Thomas Schamoni’s Almost Forgotten 1970 Experiment from the New German Cinema Movement

The New German Cinema of the late sixties-early seventies introduced the world to some of the most original and provocative filmmakers of the 20th century such as Rainer Werner Fassbinder, Wim Wenders, Werner Herzog and Volker Schlondorff, but some of pioneers never attracted much attention outside their own country and their films are in danger of being forgotten. Among them are Helma Sanders-Brahms, Peter Lilienthal, Hans W. Geissendorfer and Thomas Schamoni, who is probably the most obscure of them all. Schamoni worked for most of his career in television, turning out documentaries and made-for-TV movies, but in 1970 he directed his only feature film, A Big Grey-Blue Bird (German title: Ein grober graublauer Vogel). A lo-fi mashup of sci-fi and spy genre elements reminiscent of Jean-Luc Godard’s Alphaville (1965), it is a playful and surprisingly entertaining cinematic “experiment” that should have found a wider audience.

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On the Road with Robert Kramer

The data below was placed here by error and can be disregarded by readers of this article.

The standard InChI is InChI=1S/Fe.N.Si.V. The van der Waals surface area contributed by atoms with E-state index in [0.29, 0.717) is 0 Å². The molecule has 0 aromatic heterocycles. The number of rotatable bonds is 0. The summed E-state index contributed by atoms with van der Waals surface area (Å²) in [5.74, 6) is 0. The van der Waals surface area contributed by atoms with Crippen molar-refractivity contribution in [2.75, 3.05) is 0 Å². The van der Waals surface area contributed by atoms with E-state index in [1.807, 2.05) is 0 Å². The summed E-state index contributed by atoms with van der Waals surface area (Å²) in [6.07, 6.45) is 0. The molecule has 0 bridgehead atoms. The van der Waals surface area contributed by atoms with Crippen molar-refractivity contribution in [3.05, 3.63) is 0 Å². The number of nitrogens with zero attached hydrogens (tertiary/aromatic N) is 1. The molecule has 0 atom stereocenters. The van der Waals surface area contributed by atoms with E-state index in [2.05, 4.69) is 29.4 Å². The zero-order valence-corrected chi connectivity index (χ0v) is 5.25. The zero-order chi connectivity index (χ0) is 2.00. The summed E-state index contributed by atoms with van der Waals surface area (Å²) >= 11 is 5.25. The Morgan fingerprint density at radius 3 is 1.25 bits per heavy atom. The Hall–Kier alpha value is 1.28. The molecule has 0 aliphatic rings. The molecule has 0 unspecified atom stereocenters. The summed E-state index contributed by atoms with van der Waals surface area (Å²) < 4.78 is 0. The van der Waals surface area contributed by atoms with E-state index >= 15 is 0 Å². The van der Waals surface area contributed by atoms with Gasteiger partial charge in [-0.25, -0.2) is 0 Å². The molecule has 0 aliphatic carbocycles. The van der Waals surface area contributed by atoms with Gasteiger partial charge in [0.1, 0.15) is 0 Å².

Route One is a historic American highway with a rich history spanning three centuries. It starts in Key West, Florida and ends in Fort Kent, Maine and some of the cities along the way include Miami, Washington, New York City and Boston. Filmmaker Robert Kramer decided to travel the entire route in 1988 with his friend Paul McIsaac and make a film about the journey. Part of his intent was to explore and document the lives and mind set of the people he met along the way but also to come to terms with his own feelings about America after living abroad for almost a decade. The completed film, Route One USA (1989), is a fascinating mosaic of American culture and much more than just a time capsule since it reveals the roots of the polarization and fragmentation that is affecting our country today.   Continue reading